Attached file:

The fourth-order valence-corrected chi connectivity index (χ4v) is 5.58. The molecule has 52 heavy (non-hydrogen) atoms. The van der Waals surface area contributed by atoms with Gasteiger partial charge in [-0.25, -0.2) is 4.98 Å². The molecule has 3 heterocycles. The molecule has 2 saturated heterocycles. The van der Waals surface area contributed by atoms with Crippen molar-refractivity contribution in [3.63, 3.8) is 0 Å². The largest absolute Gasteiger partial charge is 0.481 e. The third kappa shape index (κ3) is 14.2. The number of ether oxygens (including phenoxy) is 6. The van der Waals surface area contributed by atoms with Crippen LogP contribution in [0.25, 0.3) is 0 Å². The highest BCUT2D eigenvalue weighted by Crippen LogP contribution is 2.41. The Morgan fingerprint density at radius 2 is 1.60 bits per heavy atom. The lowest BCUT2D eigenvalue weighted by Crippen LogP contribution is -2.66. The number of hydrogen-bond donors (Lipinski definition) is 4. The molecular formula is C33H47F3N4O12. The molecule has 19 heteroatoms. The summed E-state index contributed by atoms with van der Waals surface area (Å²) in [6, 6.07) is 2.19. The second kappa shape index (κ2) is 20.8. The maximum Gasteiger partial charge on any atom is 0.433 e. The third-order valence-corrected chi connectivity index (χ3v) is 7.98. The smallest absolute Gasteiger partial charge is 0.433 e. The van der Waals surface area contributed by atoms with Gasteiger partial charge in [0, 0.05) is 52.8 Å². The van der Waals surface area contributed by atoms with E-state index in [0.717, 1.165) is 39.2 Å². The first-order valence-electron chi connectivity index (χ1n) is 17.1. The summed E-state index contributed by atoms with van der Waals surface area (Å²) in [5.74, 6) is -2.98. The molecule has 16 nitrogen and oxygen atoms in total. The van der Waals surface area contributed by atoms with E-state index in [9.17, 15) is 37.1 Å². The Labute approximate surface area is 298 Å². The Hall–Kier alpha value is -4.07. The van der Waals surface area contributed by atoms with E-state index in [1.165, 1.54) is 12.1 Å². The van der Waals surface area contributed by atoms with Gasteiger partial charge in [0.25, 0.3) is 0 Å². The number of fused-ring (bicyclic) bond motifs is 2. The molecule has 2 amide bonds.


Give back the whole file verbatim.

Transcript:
The fourth-order valence-corrected chi connectivity index (χ4v) is 5.58. The molecule has 52 heavy (non-hydrogen) atoms. The van der Waals surface area contributed by atoms with Gasteiger partial charge in [-0.25, -0.2) is 4.98 Å². The molecule has 3 heterocycles. The molecule has 2 saturated heterocycles. The van der Waals surface area contributed by atoms with Crippen molar-refractivity contribution in [3.63, 3.8) is 0 Å². The largest absolute Gasteiger partial charge is 0.481 e. The third kappa shape index (κ3) is 14.2. The number of ether oxygens (including phenoxy) is 6. The van der Waals surface area contributed by atoms with Crippen LogP contribution in [0.25, 0.3) is 0 Å². The highest BCUT2D eigenvalue weighted by Crippen LogP contribution is 2.41. The Morgan fingerprint density at radius 2 is 1.60 bits per heavy atom. The lowest BCUT2D eigenvalue weighted by Crippen LogP contribution is -2.66. The number of hydrogen-bond donors (Lipinski definition) is 4. The molecular formula is C33H47F3N4O12. The molecule has 19 heteroatoms. The summed E-state index contributed by atoms with van der Waals surface area (Å²) in [6, 6.07) is 2.19. The second kappa shape index (κ2) is 20.8. The maximum Gasteiger partial charge on any atom is 0.433 e. The third-order valence-corrected chi connectivity index (χ3v) is 7.98. The smallest absolute Gasteiger partial charge is 0.433 e. The van der Waals surface area contributed by atoms with Gasteiger partial charge in [0, 0.05) is 52.8 Å². The van der Waals surface area contributed by atoms with E-state index in [0.717, 1.165) is 39.2 Å². The first-order valence-electron chi connectivity index (χ1n) is 17.1. The summed E-state index contributed by atoms with van der Waals surface area (Å²) in [5.74, 6) is -2.98. The molecule has 16 nitrogen and oxygen atoms in total. The van der Waals surface area contributed by atoms with E-state index in [9.17, 15) is 37.1 Å². The Labute approximate surface area is 298 Å². The Hall–Kier alpha value is -4.07. The van der Waals surface area contributed by atoms with E-state index in [1.165, 1.54) is 12.1 Å². The van der Waals surface area contributed by atoms with Gasteiger partial charge in [0.25, 0.3) is 0 Å². The number of fused-ring (bicyclic) bond motifs is 2. The molecule has 2 amide bonds.